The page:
QB says he was released despite injury

Originally Published: September 24, 2004
By Len Pasquarelli | ESPN.com

Quarterback Tim Couch, released by the Green Bay Packers earlier this month in the wholesale roster cutdown to the regular-season 53-player limit, on Friday filed an injury grievance against the team, ESPN.com has learned.

The maneuver, given the contention of Couch and agent Tom Condon that the first player chosen in the 1998 draft was released despite being injured, is not surprising. It means the Packers will be charged $300,000, or half of Couch's scheduled base salary for the 2004 season, against their salary cap until the grievance is resolved.

It is not yet known when a grievance hearing will be scheduled.

Last week, Couch had his right arm examined by the noted orthopedic surgeon Dr. James Andrews, of Birmingham, Ala., who prescribed about two to four weeks of rest. Surgery was not indicated at the time.

Couch, 27, apparently suffered through pain in his throwing arm during training camp and missed 10-12 practices as a result. The Packers said that Couch only apprised them that there was some soreness in his arm, and noted that he attributed it to lack of work in the offseason, so they did not have his arm examined.

The former Kentucky star and onetime Cleveland starter was in limbo for much of the offseason, and the Browns attempted to trade him and refused to release him outright. Eventually, the Browns did cut Couch free and, after a two-month courtship with the Packers, he signed with Green Bay, which was attempting to upgrade the backup spot on its quarterback depth chart.

In the preseason, however, Couch struggled, completing just 11 of 34 attempts for 96 yards, with no touchdown passes and no interceptions. The Packers opted to retain Doug Pederson and Craig Nall as the backups to Brett Favre, and coach Mike Sherman said he was disappointed the experiment with Couch did not work out.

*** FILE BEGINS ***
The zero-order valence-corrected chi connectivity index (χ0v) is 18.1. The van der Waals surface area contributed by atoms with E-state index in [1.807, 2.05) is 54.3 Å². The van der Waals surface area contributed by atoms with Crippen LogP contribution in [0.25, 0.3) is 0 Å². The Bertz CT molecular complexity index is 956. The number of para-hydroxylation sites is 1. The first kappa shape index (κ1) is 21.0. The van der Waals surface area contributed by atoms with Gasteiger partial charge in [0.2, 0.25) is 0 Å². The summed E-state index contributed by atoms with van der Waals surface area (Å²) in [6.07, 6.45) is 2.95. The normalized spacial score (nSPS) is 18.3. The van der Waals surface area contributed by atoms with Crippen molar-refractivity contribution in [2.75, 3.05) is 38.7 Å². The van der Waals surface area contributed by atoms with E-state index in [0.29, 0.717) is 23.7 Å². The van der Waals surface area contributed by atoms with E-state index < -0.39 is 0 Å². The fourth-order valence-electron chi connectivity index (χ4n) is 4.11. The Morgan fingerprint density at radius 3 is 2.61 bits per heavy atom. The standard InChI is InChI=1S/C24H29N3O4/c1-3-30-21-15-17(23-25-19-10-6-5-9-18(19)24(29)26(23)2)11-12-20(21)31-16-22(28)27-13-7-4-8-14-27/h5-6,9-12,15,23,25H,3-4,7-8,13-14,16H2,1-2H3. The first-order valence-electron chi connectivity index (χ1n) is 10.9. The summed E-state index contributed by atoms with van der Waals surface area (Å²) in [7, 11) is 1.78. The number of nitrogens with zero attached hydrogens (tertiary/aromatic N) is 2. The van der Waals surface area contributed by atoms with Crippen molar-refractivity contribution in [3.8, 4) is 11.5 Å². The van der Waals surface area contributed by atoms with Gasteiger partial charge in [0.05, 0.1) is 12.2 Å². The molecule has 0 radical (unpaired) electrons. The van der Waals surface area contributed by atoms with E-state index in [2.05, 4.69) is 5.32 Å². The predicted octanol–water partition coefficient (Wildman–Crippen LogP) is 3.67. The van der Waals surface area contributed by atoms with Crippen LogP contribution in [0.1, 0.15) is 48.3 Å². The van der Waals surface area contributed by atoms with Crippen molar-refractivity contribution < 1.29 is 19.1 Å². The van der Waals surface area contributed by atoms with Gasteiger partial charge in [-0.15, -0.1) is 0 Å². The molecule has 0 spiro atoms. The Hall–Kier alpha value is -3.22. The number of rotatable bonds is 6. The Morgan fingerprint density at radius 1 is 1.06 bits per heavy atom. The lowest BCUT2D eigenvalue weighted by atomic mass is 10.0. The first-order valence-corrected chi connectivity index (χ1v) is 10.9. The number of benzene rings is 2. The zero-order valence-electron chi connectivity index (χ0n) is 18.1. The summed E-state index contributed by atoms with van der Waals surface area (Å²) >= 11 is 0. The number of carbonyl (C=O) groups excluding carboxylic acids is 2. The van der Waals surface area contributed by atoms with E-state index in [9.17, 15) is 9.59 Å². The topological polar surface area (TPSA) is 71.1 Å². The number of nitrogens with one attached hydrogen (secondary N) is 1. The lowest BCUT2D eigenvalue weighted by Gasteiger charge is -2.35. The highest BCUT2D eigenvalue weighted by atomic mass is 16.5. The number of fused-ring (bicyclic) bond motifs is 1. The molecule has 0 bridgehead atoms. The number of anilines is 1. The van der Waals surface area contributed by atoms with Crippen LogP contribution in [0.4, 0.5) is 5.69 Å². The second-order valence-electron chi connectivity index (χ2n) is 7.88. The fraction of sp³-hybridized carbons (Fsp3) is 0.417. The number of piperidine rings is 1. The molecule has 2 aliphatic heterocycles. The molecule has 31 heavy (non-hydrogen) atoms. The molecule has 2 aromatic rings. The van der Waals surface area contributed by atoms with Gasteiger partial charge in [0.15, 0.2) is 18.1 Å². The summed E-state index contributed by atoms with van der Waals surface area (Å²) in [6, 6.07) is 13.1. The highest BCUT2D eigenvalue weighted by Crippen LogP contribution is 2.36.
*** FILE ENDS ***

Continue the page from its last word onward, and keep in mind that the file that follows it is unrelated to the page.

Couch's five-year tenure in Cleveland essentially ended when the club signed former San Francisco starter Jeff Garcia to a four-year, $25 million contract. The market for Couch was then very slow.

At one point in the spring, Couch attempted to participate in the Browns' offseason conditioning program, but club officials requested he not use the complex. The feeling was that, if Couch was injured during a conditioning session, Cleveland could be liable for the final two seasons of his contract and his trade value would be diminished.

That impasse led Couch to file a grievance against the team. He eventually dropped the grievance as part of the agreement that led to his release by the Browns.

In 62 appearances, 59 of them starts, Couch has completed 1,025 of 1,714 attempts, for 11,131 yards, with 64 touchdown passes, 67 interceptions and a passer rating of 75.1.

For now at least, Couch is the third quarterback from the much ballyhooed first round of the '99 draft to be out of work, joining Akili Smith and Cade McNown in the unemployment line. The Indianapolis Colts are said to be interested in signing Couch to serve as backup to Peyton Manning, but won't do so until his arm is recovered.

Len Pasquarelli is a senior writer for ESPN.com. To check out Len's chat archive, click here Insider.

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